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What does new Trump bio tell us about the real estate mogul who would be president?

According to early reviews the book is neither a hit nor dry campaign literature, but a examination of Trump's roots and his rise in business and politics, full of the sort of gems political watchers have been enjoying all summer.

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    'Never Enough: Donald Trump and the Pursuit of Success,' by Pulitzer Prize-winning former Newsday reporter Michael D'Antonio will be published Sept. 22.
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Will Donald Trump make a great US president? The jury is still out on that, but this much is clear – with his larger-than-life personality, stinging commentary, and gift for exaggeration, he makes a great subject for a biography.

So good, in fact, that the publication date for a forthcoming Trump bio has already been moved up twice, and the buzz has generated dozens of articles, Twitter hashtags, and Internet memes.

"Never Enough: Donald Trump and the Pursuit of Success," by Pulitzer Prize-winning former Newsday reporter Michael D'Antonio will be published Sept. 22.

Originally slated for January 2016, it was first moved to October 2015, then September, perhaps to capitalize on the billionaire businessman's booming (and possibly fleeting) popularity.

In addition to speaking with co-workers, friends, enemies, and former wives, Mr. D'Antonio interviewed Trump for more than six hours for the book – before, according to The New York Times, Trump abruptly ended their sessions after learning the author had spoken with a longtime Trump enemy.

The result, according to early reviews, is neither a hit nor dry campaign literature, but a examination of Trump's roots and his rise in business and politics, full of the sort of gems political watchers have been enjoying all summer.

“It’s not a hit. But not campaign literature either. It’s a full-scale examination. Where he came from. How he’s different from his father, Fred," St. Martin's publisher Thomas Dunne told the New York Post's Page Six. "It’s no love letter. He won’t love every line. It’s learning how he became iconic. Over a year ago he told the author he’s running for president. How did he become that famous? What made him so big? Even in Tulsa they know him. Movie stars aren’t that famous.”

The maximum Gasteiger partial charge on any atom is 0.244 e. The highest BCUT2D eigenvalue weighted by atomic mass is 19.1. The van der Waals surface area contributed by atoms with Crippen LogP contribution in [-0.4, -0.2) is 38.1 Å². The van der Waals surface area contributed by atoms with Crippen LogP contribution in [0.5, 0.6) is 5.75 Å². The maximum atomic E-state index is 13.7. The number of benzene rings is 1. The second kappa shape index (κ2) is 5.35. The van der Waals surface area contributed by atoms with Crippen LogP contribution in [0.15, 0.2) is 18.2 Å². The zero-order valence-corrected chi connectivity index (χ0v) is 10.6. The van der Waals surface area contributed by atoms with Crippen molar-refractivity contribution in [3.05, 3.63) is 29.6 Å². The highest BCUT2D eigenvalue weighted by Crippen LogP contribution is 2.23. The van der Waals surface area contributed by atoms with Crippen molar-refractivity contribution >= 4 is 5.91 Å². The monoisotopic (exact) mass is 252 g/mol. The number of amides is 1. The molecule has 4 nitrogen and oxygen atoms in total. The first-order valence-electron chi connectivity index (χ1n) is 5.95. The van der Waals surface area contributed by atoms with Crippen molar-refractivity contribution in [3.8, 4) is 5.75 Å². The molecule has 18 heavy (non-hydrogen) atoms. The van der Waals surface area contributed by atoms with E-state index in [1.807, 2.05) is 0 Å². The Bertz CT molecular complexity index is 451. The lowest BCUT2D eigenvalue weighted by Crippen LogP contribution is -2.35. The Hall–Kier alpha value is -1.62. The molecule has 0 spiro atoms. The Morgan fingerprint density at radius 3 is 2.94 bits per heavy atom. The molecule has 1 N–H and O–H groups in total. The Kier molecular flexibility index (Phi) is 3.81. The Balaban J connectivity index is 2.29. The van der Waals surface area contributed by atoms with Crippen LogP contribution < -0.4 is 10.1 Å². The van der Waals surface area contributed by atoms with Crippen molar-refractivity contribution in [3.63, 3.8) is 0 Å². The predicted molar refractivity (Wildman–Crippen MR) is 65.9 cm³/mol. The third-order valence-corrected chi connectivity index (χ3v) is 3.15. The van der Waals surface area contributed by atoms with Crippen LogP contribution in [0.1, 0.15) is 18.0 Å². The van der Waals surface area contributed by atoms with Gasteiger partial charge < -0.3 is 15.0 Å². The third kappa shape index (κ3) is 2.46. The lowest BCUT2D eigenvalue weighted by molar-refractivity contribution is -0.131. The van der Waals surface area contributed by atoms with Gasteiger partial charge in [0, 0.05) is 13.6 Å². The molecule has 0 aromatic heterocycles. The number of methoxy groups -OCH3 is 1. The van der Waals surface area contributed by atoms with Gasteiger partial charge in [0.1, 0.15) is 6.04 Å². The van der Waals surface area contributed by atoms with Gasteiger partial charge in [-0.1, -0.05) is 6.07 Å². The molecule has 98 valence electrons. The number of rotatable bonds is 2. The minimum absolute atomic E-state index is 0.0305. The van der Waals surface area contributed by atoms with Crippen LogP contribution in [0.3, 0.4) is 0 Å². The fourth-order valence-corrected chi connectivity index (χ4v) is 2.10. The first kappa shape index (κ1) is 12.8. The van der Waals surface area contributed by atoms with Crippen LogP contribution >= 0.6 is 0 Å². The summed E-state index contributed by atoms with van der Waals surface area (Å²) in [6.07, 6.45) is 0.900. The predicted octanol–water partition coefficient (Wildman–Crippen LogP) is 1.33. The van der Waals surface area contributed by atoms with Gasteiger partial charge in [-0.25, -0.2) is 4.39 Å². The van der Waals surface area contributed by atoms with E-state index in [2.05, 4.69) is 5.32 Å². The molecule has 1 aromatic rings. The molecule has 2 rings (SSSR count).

Among the gems The New York Times, which received an advance copy, unearthed:

Trump says his schooling at a military-themed boarding school was just like being in the actual military.

"[I] always felt that I was in the military," he told the author.

"Mr. Trump said his experience at the New York Military Academy, an expensive prep school where his parents had sent him to correct poor behavior, gave him 'more training militarily than a lot of the guys that go into the military,'" reported the Times.

"That claim may raise eyebrows given that Mr. Trump, now a Republican presidential candidate, never served in the military and mocked Sen. John McCain of Arizona, a decorated naval aviator, for his captivity of several years during the Vietnam War."

That particular morsel was a blogosphere favorite, and inspired a #JustLikeMilitaryService hashtag.

As for where Trump got his tireless self-promotion and confidence, it's all from his father, D'Antonio writes.

Fred Trump, a major real estate developer, told his son to "be a killer," and regularly said, "You are a king."

Perhaps startlingly, Trump also offers this surprising statement to the author: “[W]hen I look at myself in the first grade and I look at myself now, I’m basically the same," he said. “The temperament is not that different."

Which is why, perhaps it's no surprise that his second wife, Marla Maples, described him as "The little boy that still wants attention."

Thanks to a surprisingly successful, out-of-left-field presidential campaign, and now, an anticipated biography, he's getting plenty.

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